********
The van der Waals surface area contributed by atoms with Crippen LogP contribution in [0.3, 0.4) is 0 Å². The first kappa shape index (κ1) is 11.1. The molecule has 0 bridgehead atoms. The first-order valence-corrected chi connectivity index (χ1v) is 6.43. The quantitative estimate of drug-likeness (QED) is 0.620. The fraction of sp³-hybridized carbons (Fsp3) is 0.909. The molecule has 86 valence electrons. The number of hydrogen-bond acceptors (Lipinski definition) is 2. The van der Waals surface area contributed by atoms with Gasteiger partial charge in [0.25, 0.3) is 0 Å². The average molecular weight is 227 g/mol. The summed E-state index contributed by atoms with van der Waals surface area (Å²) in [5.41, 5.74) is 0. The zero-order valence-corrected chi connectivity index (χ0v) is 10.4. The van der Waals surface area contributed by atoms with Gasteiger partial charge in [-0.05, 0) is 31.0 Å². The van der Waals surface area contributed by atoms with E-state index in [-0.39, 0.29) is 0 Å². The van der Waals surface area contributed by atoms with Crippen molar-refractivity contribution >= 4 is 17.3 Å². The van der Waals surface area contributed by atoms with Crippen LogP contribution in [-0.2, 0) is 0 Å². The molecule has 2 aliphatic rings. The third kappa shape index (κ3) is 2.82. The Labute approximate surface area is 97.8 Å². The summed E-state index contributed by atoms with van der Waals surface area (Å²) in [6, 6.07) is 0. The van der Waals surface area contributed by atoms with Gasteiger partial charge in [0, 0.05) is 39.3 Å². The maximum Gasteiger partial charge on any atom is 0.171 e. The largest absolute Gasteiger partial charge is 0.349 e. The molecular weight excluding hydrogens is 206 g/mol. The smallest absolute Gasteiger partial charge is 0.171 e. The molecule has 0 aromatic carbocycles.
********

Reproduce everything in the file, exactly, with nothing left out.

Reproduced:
The van der Waals surface area contributed by atoms with Crippen LogP contribution in [0.3, 0.4) is 0 Å². The first kappa shape index (κ1) is 11.1. The molecule has 0 bridgehead atoms. The first-order valence-corrected chi connectivity index (χ1v) is 6.43. The quantitative estimate of drug-likeness (QED) is 0.620. The fraction of sp³-hybridized carbons (Fsp3) is 0.909. The molecule has 86 valence electrons. The number of hydrogen-bond acceptors (Lipinski definition) is 2. The van der Waals surface area contributed by atoms with Gasteiger partial charge in [0.25, 0.3) is 0 Å². The average molecular weight is 227 g/mol. The summed E-state index contributed by atoms with van der Waals surface area (Å²) in [5.41, 5.74) is 0. The zero-order valence-corrected chi connectivity index (χ0v) is 10.4. The van der Waals surface area contributed by atoms with Gasteiger partial charge in [-0.05, 0) is 31.0 Å². The van der Waals surface area contributed by atoms with E-state index in [-0.39, 0.29) is 0 Å². The van der Waals surface area contributed by atoms with Crippen molar-refractivity contribution >= 4 is 17.3 Å². The van der Waals surface area contributed by atoms with Crippen LogP contribution in [-0.2, 0) is 0 Å². The molecule has 2 aliphatic rings. The third kappa shape index (κ3) is 2.82. The Labute approximate surface area is 97.8 Å². The summed E-state index contributed by atoms with van der Waals surface area (Å²) in [6, 6.07) is 0. The van der Waals surface area contributed by atoms with Gasteiger partial charge in [0, 0.05) is 39.3 Å². The maximum Gasteiger partial charge on any atom is 0.171 e. The largest absolute Gasteiger partial charge is 0.349 e. The molecular weight excluding hydrogens is 206 g/mol. The smallest absolute Gasteiger partial charge is 0.171 e. The molecule has 0 aromatic carbocycles.